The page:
How is the ENP financed ?

The European Neighbourhood Instrument (ENI) 2014-2020

For the period 2014-2020, the ENPI will be succeeded by a new European Neighbourhood Instrument (ENI) .

The new European Neighbourhood Instrument with a budget of €15.4 billion will provide the bulk of funding to the 16 partner countries [1]covered by the European Neighbourhood Policy (ENP) in line with the principles of differentiation and the incentive based approach[2]. Building on the achievements of the previous European Neighbourhood and Partnership Instrument (ENPI), the ENI will support strengthening of relations with Neighbourhood countries and bring tangible benefits to both the EU and its partners.

The Instrument will build on and strengthen some of the key features of the ENPI, notably greater differentiation between countries based on progress with reforms, with two new mechanisms to support an incentive based approach. These are:

  • umbrella programmes of up to 10% of the ENI budget to be allocated to the partner countries based on their progress in deep and sustainable democracy; progress in implementing agreed reform objectives contributing to that goal should also be taken into account. ENP Progress Reports should serve as the key source of reference for the assessment of partner countries.
  • the ability to vary multiannual bilateral allocations within a range of not more than 20%.

Under the ENI, four types of programme are supported:

  • Bilateral programmes for the Neighbourhood countries;
  • Regional programmes for the East and the South;
  • An ENP-wide programme mainly funding Erasmus for All, the Neighbourhood Investment Facility and the Umbrella programmes;
  • Cross-Border Co-operation programmes between Member States and Neighbourhood countries.

ENI programming

Programming is done only for the first years of the Multi-annual Financial Framework period (MFF 2014-2020) to allow adaptation of EU support to evolving situation in each country/region. In the spirit of differentiation, the timeframes of the programming documents differ and take into account the specificity of the country situation and/or programmes concerned.

Allocations are based on the criteria set out in Article 4.1 of the ENI Regulation. In line with the Regulation, indicative allocations are presented in a range of not more than 20%.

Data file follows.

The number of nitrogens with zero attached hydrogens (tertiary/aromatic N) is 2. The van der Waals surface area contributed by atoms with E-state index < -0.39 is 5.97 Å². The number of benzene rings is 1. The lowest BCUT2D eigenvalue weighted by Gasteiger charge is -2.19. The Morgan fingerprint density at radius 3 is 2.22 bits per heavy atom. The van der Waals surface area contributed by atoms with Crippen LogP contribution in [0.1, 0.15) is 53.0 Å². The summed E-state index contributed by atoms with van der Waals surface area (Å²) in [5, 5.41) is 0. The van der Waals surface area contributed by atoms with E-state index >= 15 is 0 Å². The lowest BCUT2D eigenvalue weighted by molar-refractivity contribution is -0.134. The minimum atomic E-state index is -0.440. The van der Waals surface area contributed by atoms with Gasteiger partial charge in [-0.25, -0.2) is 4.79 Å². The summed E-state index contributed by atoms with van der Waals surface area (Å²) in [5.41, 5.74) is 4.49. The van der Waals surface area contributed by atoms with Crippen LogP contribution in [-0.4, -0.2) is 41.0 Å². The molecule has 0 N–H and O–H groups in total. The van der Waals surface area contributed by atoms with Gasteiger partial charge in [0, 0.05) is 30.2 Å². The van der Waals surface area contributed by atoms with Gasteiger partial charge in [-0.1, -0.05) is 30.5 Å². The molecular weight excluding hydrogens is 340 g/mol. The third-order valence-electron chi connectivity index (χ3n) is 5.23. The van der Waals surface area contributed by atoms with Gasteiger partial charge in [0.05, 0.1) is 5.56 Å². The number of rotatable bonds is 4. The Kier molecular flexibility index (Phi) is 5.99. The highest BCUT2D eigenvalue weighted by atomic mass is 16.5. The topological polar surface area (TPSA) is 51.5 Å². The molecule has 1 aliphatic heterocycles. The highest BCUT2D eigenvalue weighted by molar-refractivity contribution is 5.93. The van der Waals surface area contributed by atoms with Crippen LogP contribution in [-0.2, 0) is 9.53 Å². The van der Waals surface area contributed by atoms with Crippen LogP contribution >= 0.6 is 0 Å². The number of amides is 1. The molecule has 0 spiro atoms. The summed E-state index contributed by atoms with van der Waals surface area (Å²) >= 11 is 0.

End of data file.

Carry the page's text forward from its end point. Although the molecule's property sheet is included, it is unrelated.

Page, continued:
The programming priorities have been developed in close cooperation with the national authorities of partner countries concerned, civil society and other relevant stakeholders, and in coordination with EU Member States, with Action plans and other jointly agreed documents as a key point of reference. They were also subject of a Strategic Dialogue on programming with the European Parliament.

In accordance with the aid effectiveness principles, programming documents for bilateral cooperation present in general three priority sectors. Each sector of concentration will encompass sector-related capacity development and institution building activities, including technical cooperation, to support in particular approximation to EU legislation and technical standards. In addition, a horizontal envelope in bilateral programming documents will allow notably for complementary support for capacity development and Civil Society.

Programming documents

http://eeas.europa.eu/enp/documents/financing-the-enp/index_en.htm

Other instruments

In addition to the ENI, Neighbourhood countries will continue to benefit from a range of other EU instruments and programmes. The most important of these are global or thematic programmes under the Development Co-operation Instrument, the European Instrument for Democracy and Human Rights, the Instrument for Stability and interventions under the Common Foreign and Security Policy (CFSP) and Common Security and Defence Policy (CSDP).

Ongoing and past cooperation

Examples of current programmes and how they have supported ENP objectives are available here.

An archive of older documents related to ENP financial assistance is here.

 


[1] Algeria, Armenia, Azerbaijan, Belarus, Egypt, Georgia, Israel, Jordan, Lebanon, Libya, the Republic of Moldova, Morocco, Palestine*, Syria, Tunisia and Ukraine.

[2]ENI support may also be used for the purpose of enabling the Russian Federation to participate in cross-border cooperation, in regional cooperation with Union participation and in relevant multi-country programmes.

*The designation 'Palestine' shall not be construed as recognition of a State of Palestine and is without prejudice to the individual positions of the EU Member States on this issue.